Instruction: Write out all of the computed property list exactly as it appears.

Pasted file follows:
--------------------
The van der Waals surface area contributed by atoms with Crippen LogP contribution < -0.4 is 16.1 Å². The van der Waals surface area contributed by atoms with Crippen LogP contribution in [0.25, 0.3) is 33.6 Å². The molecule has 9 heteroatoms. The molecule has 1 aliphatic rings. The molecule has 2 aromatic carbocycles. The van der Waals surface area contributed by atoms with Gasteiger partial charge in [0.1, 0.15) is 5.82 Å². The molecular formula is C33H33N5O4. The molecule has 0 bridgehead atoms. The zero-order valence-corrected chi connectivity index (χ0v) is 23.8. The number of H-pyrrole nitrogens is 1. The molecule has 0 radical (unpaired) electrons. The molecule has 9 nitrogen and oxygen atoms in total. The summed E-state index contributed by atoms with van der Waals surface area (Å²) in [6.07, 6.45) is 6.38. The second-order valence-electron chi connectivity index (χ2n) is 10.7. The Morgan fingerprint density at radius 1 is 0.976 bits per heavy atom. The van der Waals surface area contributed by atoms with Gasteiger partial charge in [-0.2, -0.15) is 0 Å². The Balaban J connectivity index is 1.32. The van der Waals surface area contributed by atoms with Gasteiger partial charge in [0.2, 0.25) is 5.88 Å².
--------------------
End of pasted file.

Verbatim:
The van der Waals surface area contributed by atoms with Crippen LogP contribution < -0.4 is 16.1 Å². The van der Waals surface area contributed by atoms with Crippen LogP contribution in [0.25, 0.3) is 33.6 Å². The molecule has 9 heteroatoms. The molecule has 1 aliphatic rings. The molecule has 2 aromatic carbocycles. The van der Waals surface area contributed by atoms with Gasteiger partial charge in [0.1, 0.15) is 5.82 Å². The molecular formula is C33H33N5O4. The molecule has 0 bridgehead atoms. The zero-order valence-corrected chi connectivity index (χ0v) is 23.8. The number of H-pyrrole nitrogens is 1. The molecule has 0 radical (unpaired) electrons. The molecule has 9 nitrogen and oxygen atoms in total. The summed E-state index contributed by atoms with van der Waals surface area (Å²) in [6.07, 6.45) is 6.38. The second-order valence-electron chi connectivity index (χ2n) is 10.7. The Morgan fingerprint density at radius 1 is 0.976 bits per heavy atom. The van der Waals surface area contributed by atoms with Gasteiger partial charge in [-0.2, -0.15) is 0 Å². The Balaban J connectivity index is 1.32. The van der Waals surface area contributed by atoms with Gasteiger partial charge in [0.2, 0.25) is 5.88 Å².